Electricity outages are an emotional rollercoaster for most South Africans who have lived with rolling blackouts (Known locally as load-shedding) since 2008. Yes, it has been over 12 years and the only thing that Eskom (the energy giant and monopoly in SA) has managed to deliver over that time has been a series of staggering losses and further drain on the national fiscus. In fact, my podcast last week was recorded earlier than usual to fit into my co-host’s load shedding schedule showing that you cant escape Eskom’s woes even beyond SA’s borders.

A Texan Storm

Yet today, this is not the topic of my post. Rather, I have chosen to take a wider angle to global energy markets in the wake of a series of weather-related outages which have rocked Texas. For those unaware, Texas has one of the most competitive energy markets in the world.

With over 70 electric providers in Texas, consumers are spoilt for choice and often see competition from different providers offering low rates and incentives to customers move across. Then a Winter Storm arrived. Now, unlike Canadians who have become accustomed to living in these frigid conditions, the inclement weather in Texas caught most unprepared. Texas does not operate snow shoveling trucks and road salting and most energy use for heating in Texas tends to be electric rather than gas up here in Canada.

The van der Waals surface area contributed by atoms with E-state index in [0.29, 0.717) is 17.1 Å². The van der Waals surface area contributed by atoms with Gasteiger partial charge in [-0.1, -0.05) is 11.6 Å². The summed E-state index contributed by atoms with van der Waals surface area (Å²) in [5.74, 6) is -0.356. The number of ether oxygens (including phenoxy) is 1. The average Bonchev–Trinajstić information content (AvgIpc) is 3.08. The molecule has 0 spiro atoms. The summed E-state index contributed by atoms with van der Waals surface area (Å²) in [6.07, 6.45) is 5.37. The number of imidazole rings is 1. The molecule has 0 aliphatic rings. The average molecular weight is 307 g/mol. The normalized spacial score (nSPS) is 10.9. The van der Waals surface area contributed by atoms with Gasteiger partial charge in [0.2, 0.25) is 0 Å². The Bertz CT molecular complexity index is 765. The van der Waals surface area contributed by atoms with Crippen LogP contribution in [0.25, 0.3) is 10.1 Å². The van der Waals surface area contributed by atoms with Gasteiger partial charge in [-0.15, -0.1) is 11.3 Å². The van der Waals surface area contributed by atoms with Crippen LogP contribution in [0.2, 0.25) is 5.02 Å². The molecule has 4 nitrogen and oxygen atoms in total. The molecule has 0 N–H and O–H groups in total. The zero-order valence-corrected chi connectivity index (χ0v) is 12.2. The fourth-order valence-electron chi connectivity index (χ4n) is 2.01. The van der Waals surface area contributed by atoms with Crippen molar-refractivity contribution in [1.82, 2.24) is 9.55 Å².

This posed a problem and saw large swathes of the state (Texas is roughly half the size of South Africa) without power and/or cellphone reception. It also compromised energy production in what is a key energy producing state, having a knock on impact on global oil prices.

An interesting Bloomberg article also indicated that some power providers were actively offering rebates of around $100 to customers who cut their usage and one even offered a chance to win a Tesla Model 3 if users were able to cut their usage by more than 10% over the month.

Now isn’t that refreshing and I am sure many readers will be wishing Eskom could learn a thing or two 😊

Now as quaint as this situation may be (Texans are a hardy bunch and will bounce back), it highlights a multitude of mega trends for me. The full extent of these are usually too bulky to fit in a single blog post but lets touch on just 2.